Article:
The international media often avoids reporting on politics in Singapore because it fears lawsuits and financial penalties imposed by the government, an opposition leader said Friday.
Chee Soon Juan, head of the Singapore Democratic Party, said foreign correspondents based in Singapore engage in "self-censorship" on sensitive issues, and he urged journalists to interview activists who campaign for more political freedom.
"Talk to them. It's the most disheartening, discouraging feeling when they get in trouble and the foreign media stays away from it and doesn't report it," Chee said at a lunch hosted by the Foreign Correspondents Association.
Some foreign news organizations have paid large fines or had their circulation restricted from lawsuits brought by members of Singapore's ruling People's Action Party. Those organizations include the Economist magazine, The International Herald Tribune, the Far Eastern Economic Review and The Asian Wall Street Journal.
Singaporean authorities have said they welcome the foreign media as long as it is objective and takes into account the viewpoint of the tightly controlled country.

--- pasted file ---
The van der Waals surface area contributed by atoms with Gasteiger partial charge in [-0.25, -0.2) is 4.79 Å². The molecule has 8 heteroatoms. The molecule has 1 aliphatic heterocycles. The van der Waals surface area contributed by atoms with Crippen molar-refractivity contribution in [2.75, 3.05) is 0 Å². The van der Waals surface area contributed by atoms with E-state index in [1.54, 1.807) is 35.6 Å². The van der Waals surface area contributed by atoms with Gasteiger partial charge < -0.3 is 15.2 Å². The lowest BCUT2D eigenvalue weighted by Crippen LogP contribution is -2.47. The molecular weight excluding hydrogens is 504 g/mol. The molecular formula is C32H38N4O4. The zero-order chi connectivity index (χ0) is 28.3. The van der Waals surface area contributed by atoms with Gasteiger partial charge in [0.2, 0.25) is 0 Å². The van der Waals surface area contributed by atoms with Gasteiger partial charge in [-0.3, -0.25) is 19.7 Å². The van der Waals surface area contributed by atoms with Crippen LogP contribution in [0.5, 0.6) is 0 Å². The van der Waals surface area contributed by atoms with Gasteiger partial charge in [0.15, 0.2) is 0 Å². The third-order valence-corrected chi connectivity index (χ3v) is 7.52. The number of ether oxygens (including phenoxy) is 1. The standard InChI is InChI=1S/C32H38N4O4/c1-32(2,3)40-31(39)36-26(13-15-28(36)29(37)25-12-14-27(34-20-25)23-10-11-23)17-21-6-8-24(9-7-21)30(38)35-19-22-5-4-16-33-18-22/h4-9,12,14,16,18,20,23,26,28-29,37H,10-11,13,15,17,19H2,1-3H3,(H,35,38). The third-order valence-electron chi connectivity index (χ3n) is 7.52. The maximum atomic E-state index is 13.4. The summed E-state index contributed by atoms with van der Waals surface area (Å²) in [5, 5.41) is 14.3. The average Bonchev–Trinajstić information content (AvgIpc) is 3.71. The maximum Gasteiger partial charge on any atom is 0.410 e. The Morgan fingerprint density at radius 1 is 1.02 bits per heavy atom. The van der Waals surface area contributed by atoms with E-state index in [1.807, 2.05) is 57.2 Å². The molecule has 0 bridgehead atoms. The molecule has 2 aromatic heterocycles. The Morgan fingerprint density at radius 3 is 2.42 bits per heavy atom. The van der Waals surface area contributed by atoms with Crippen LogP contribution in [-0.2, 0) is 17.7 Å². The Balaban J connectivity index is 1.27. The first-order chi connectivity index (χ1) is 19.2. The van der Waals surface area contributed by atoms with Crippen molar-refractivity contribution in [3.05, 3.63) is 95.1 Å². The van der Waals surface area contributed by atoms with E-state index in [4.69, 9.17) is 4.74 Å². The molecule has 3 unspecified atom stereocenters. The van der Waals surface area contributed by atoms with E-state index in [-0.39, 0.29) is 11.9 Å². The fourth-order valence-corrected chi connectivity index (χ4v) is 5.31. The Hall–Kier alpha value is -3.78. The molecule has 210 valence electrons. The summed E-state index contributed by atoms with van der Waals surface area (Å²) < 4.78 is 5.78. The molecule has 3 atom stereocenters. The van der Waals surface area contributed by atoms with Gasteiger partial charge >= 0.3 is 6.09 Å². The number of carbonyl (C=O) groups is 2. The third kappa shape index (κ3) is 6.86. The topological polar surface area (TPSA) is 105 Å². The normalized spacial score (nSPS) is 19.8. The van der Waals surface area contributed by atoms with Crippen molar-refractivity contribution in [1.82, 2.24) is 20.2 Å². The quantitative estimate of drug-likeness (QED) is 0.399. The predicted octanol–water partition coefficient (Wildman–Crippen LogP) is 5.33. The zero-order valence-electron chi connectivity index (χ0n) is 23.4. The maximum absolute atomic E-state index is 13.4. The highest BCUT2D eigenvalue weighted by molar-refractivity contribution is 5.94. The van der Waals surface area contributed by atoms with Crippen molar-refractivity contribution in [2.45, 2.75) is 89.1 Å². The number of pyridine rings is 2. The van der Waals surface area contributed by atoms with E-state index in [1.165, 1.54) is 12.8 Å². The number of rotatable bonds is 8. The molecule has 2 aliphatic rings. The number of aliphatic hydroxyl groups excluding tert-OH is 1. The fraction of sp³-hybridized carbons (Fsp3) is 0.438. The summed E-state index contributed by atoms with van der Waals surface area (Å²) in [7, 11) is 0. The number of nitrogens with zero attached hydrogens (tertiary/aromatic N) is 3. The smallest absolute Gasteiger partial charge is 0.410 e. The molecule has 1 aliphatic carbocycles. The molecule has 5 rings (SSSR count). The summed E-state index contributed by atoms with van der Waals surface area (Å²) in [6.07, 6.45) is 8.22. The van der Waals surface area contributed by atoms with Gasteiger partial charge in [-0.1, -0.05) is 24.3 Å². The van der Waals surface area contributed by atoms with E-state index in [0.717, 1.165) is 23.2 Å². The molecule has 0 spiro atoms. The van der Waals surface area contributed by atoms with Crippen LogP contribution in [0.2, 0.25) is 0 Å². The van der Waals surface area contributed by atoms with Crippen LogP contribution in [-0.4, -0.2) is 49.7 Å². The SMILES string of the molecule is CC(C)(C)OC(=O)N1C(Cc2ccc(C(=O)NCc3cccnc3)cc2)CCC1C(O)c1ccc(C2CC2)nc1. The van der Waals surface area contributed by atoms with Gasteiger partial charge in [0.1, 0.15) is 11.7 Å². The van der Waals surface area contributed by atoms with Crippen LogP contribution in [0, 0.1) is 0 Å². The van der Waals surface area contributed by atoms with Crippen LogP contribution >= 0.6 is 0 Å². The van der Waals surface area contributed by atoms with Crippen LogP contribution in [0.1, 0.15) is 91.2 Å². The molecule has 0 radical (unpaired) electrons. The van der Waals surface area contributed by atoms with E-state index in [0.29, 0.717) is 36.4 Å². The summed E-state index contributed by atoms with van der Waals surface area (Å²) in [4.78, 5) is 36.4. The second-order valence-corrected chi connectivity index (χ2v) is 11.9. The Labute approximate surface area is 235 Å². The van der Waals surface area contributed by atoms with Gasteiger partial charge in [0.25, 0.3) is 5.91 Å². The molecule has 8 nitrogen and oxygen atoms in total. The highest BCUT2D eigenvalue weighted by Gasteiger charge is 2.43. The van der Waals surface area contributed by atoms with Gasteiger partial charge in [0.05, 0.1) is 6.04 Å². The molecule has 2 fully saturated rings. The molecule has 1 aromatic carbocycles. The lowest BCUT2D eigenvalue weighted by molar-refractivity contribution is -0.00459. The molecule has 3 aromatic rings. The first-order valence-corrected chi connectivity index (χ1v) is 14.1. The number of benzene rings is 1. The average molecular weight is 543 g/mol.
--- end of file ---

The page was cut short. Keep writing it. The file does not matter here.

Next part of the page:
Last week, Singaporean Prime Minister Lee Hsien Loong said on the sidelines of the Asia-Pacific Economic Cooperation forum in Busan, South Korea, that hundreds of magazines were available in Singapore, the Internet was easily available and that many international media organizations had offices there.
"If you're reporting the facts, you have nothing to fear," Lee said. "All we ask is the right to put our position on the record."
Chee, however, said foreign media, some of which have regional offices in Singapore, were likely to put "corporate interests" above the principles of their profession.
Chee currently faces bankruptcy after he was ordered to pay a fine to Singapore's former prime ministers, Lee Kuan Yew and Goh Chok Tong, for defaming them during an election campaign in 2001.
He has said he won't pay the amount, but the impasse curtails his political activities because the law bars bankrupt people from running for public office.
The ruling party holds 82 out of 84 elected seats in Parliament.
"Are you being completely neutral?" Chee said at the lunch with foreign reporters. "I am just very concerned that our only line of communication with the international community is also being slowly, gradually choked."
Singapore's media face strict censorship, while home TV satellite units remain off-limits.
The government says its tight media regulations help maintain harmony, that it does not seek to implement the features of a Western-style liberal democracy and that local journalists must be sensitive to national interests.